New York State’s Committee on Open Government (COG) provides oversight and advice regarding the state's Open Meetings Law. In the opinion of COG Executive Director Bob Freeman, CEMAC's restricting of public access via a protracted "executive session" was unlawful. As its reason for doing so, CEMAC had cited a discussion of “proprietary software information” rather than any of the eight allowable grounds found in the Open Meetings Law.
We have learned that the "citizens" committee, comprised mostly of election officials and other insiders, voted 10 to one to advise the SBoE to certify the new machines.
New York will soon join the long list of states burdened by electronic vote-counting systems that are so unreliable and untrustworthy that paper ballots must be used as a backup. Every state in the country besides New York uses at least some vote-switching computers [PDF] to run their elections.
These states expect their election officials to do the impossible: to somehow transform a concealed system of voting into a transparent one. It is terribly unfair to ask election officials to do so.
The burden New Yorkers will face as a result of the unnecessary change to our voting system is going to be huge and unending. Eternal vigilance would be easy compared to what will be required of us.
County election officials will have to redirect their modest resources toward an electronic voting process that is exponentially more resource-intensive than the system it replaces.
The SBoE seems to believe that counties can and will, at every single election, successfully accomplish every one of the new and myriad processes necessary to ensure safe and accurate elections. Even if they do so, new laws will have to be written to regulate technology that is nearly impossible to regulate. It is doubtful that such laws will be enforced.
Most importantly, enough paper ballots will have to be counted by hand to find out who won and who lost each and every election contest -- sometimes a small fraction of such ballots; sometimes more; sometimes all of them. There is no magic number of votes to count by hand, despite the fact that legislators and election lawyers continue to ask for one.
The cost of making these changes will of course be borne by the taxpayers. Other essential services will have to be cut. The alternative is to give up on free and fair elections and trust the computers to decide the outcomes. That's what 49 other states have done, whether they acknowledge it or not.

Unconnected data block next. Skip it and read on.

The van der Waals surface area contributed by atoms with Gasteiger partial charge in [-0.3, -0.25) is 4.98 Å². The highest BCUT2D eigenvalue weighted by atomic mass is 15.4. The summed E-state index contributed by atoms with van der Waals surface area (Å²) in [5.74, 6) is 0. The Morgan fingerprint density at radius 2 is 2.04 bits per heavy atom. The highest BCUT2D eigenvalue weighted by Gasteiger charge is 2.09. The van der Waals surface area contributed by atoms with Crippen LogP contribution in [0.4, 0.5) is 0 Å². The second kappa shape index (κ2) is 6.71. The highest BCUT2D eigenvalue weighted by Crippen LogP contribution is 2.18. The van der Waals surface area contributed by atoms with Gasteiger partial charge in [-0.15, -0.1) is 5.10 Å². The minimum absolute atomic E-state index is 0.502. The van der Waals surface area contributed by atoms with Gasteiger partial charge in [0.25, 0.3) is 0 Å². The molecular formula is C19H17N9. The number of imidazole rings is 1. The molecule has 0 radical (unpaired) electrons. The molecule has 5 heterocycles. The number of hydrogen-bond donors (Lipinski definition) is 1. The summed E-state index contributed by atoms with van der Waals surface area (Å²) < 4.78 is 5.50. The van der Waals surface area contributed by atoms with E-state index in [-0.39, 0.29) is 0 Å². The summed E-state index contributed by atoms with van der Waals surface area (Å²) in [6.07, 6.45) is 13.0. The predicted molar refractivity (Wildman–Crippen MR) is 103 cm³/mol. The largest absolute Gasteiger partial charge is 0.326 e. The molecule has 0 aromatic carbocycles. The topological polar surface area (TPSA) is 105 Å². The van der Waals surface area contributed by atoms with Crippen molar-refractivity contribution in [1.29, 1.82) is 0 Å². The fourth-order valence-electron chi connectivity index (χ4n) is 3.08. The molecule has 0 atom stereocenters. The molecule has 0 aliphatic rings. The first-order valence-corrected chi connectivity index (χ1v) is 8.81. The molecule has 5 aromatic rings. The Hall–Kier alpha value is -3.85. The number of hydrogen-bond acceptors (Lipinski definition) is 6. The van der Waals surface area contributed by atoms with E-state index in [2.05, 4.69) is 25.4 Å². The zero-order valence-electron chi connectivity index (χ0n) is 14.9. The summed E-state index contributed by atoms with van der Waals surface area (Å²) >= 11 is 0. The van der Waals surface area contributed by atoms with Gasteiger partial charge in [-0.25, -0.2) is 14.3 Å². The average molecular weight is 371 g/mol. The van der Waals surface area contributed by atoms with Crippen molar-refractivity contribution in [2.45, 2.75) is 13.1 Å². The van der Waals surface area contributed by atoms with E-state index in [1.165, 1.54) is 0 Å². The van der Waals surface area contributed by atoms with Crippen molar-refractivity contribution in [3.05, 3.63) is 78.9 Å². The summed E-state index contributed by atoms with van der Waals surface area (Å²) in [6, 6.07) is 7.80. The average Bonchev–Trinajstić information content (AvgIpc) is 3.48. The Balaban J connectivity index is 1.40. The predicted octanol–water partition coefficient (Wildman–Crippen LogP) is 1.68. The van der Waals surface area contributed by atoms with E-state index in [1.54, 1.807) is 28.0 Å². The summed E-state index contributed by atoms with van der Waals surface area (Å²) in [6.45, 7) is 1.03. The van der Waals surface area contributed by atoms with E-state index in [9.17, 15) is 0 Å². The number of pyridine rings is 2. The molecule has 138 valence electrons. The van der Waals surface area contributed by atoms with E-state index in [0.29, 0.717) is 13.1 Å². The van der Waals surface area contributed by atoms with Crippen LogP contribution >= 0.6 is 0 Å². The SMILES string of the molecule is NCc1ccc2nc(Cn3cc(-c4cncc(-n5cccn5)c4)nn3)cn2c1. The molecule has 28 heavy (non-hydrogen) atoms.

One might reasonably ask why the State Board of Elections would even consider certifying a voting system that can so easily be programmed, intentionally or accidentally, to add together votes intended for two different candidates, and then allocate the total of those votes to just one candidate. We can only speculate that the Board is simply taking the path of least resistance in Federal Court, rather than fighting to protect the constitutional rights of New York's voters, candidates and their fellow election officials.
Those officials are being asked to certify county-level election results without any knowledge of their correctness. This would be a felony under New York's election law if our election officials were made aware of it. As we said, it's terribly unfair.
Commissioner Kellner's testimony, and the full transcript from the 11/12 hearing are available here [PDF].
Here is the relevant vote-switching excerpt:
Kellner from Pgs. 13-14 (Erie County ES&S vote-switching testimony)
[T]here is one other scanning issue
that had come up with the 9th Legislative District in
the Town of Cheektowaga in Erie County where the
machine had not been set up properly.
So that the ballot -- the election management system was
improperly programmed so that the scanning results did
not accurately report the results on the ballot.
Because it had set up the election management system,
that even though there were two different candidates' names,
the persons who had programmed the machine had marked
those candidates as the same candidate so that the votes
were counted as if you were voting twice for the same candidate.
Howard Stanislevic has been a computer network engineer for over 25 years in NYC working in various industries including telecomms, airlines and advertising. He has worked on such diverse projects as domestic satellite digital audio transmission systems and the Washington-Moscow "Hotline." In his spare time, he has worked with the Internet Engineering Task Force and has contributed to several Requests for Comments (RFCs -- formalized peer-reviewed memoranda addressing and defining Internet standards). He has been studying the e-vote-counting problem since 2004, and has become a full-time advocate for verified elections (not just "verifiable" ones). Stanislevic believes there are some viable solutions to the election verification problem, but that in general, there is not enough of a commitment to implementing them. He co-authored the first risk-based statistical audit law in the nation, NJ C.19:61-9 (PL 2007 Ch. 349) and papers on election auditing, voting system reliability and standards published by The American Statistical Association, Verified Voting and VoteTrustUSA. He has contributed to NY State's Voting System Standards and two drafts of NY's Election Auditing and Recanvass regulations.
Last Updated on Tuesday, 15 December 2009 13:22